About a mile to the west of Raj Ghât, at the junction of the Ghazipur road with the Raj Ghât road, there are a large tank in a ruined state, called Kapilmochan Tank or Bhairo-ka Talao, and vestiges of ancient buildings of considerable extent, interesting to the archæologist, but not otherwise attractive. On a great terrace above the tank is the Lât Bhairo, already alluded to, which is believed to be the fragment of one of the columns put up by Asoka to commemorate some event in the life of Buddha, or to record a proclamation of the faith. The Hindus in later times built a temple there dedicated to Bhairo, the god-magistrate of Benares. Aurangzib destroyed the temple and
built a mosque in its place. Since then the terrace has been a frequent battle-field for contending Hindu and Muhammadan. factions.
The Hindus, after the destruction of their temple, continued to worship the låt, which was then about 40 feet high, as an emblem of Shiva. They were permitted to do so by the Muhammadans on condition that the custodians of the mosque received a share of the offerings. About the beginning of the last century the jealousy between the rival religionists led to an outbreak in which the lât was thrown down and broken to pieces. The circumstances which caused the disturbance are such a fruitful source of serious riots even in the present day that the details given by a contemporary writer' may be interesting. It so happened that at the Mohurram, the great Muhammadan festival, and the Holi, a somewhat licentious celebration very popular with the lower classes of Hindus, the processions of both parties, inflamed with religious excitement, bhang, and alcohol, met in the streets, and, as usual on such occasions, neither party would yield a passage. A free fight followed, and the Muhammadans were beaten. In revenge some of them rushed to the courtyard of Aurangzib's mosque and overthrew the sacred lât of Bhairo, while others seized a sacred cow and killed it on the ghâts, mingling its blood with the water of the Ganges.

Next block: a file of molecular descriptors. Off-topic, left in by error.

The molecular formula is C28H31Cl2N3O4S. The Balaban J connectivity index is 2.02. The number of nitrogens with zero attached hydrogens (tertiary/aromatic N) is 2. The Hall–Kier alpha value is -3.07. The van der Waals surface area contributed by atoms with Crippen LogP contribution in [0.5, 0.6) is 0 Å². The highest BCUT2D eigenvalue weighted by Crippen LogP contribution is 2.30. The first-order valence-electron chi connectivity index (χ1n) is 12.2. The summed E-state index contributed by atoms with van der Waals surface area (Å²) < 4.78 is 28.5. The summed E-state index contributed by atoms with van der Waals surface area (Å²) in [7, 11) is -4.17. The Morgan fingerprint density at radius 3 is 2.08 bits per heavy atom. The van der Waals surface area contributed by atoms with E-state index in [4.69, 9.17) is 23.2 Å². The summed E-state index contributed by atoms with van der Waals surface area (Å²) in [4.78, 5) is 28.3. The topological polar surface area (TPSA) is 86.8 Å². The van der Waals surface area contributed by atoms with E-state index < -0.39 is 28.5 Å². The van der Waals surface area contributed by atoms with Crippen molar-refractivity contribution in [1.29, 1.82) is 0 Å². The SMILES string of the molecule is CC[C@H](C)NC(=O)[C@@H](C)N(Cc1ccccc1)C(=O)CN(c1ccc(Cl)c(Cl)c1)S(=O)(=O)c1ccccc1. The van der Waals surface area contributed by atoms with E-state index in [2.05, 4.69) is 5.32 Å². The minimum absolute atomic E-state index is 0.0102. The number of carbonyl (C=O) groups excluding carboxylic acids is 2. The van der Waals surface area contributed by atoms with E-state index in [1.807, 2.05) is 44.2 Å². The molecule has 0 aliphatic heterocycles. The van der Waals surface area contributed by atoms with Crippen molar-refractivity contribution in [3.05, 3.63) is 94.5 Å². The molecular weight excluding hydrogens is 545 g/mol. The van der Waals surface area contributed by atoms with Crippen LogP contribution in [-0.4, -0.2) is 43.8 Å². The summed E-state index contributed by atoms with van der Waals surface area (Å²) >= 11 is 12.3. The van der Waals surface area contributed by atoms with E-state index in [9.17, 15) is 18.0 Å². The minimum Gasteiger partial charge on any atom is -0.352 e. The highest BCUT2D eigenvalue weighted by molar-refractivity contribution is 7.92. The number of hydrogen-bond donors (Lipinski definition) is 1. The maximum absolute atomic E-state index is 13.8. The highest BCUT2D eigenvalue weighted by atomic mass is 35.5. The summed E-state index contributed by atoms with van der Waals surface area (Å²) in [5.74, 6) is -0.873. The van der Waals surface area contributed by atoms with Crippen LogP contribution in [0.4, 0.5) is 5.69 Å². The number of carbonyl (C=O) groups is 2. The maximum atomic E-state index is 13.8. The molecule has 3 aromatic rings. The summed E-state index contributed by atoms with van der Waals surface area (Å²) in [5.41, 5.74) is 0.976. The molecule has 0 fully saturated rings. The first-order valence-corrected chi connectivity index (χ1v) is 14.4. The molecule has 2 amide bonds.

Now there was a tradition that the lât had been originally much higher. It was said that it had been gradually sinking, and that, when the top became level with the ground, all nations would become of one caste, or, in other words, all Hindus would be out
"Rev. William Buyers in Recollections of Northern India.
206 BENARES, THE SACRED CITY casted. The overthrow of the lât was interpreted as a fulfilment of the prophecy, and the outrage on their deepest religious sentiments roused the whole of the Hindu population to fury. Headed by the Brahmin priests, the sannyâsin, and all the religious devotees .of Benares, a furious mob seized any sort of weapon within reach. A general massacre of the Muhammadans and the destruction of every mosque in the city was only prevented by the intervention of the British authorities. At this crisis the native Sepoys behaved splendidly. Many of them were Brahmins, whose sympathies were entirely with their co-religionists; but, nevertheless, when posted to guard the mosques, they never wavered for a moment in loyalty to their officers, but kept off the infuriated mob at the point of the bayonet. us
Order was at last restored, but the excitement remained for many days afterwards. The double sacrilege was regarded by the Brahmins as a stain which might have destroyed the sanctity of the city as a place of Hindu pilgrimage. The scene which followed is thus described by Mr. Buyers: "All the Brahmins of the city, many thousands in number, went down in deep sorrow to the river-side, naked and fasting, and sat on the principal ghâts, with folded hands and heads hanging down, to all appearance incon: solable, and refusing to enter a house or to taste food".
After two or three days' fast, however, they, yielding to the persuasion of the magistrates, and others who . went to comfort them, decided that Ganges' purity was inviolable, and that the desecration of the city could be purged by a series of costly ceremonies...
The chief English official who brought the unhappy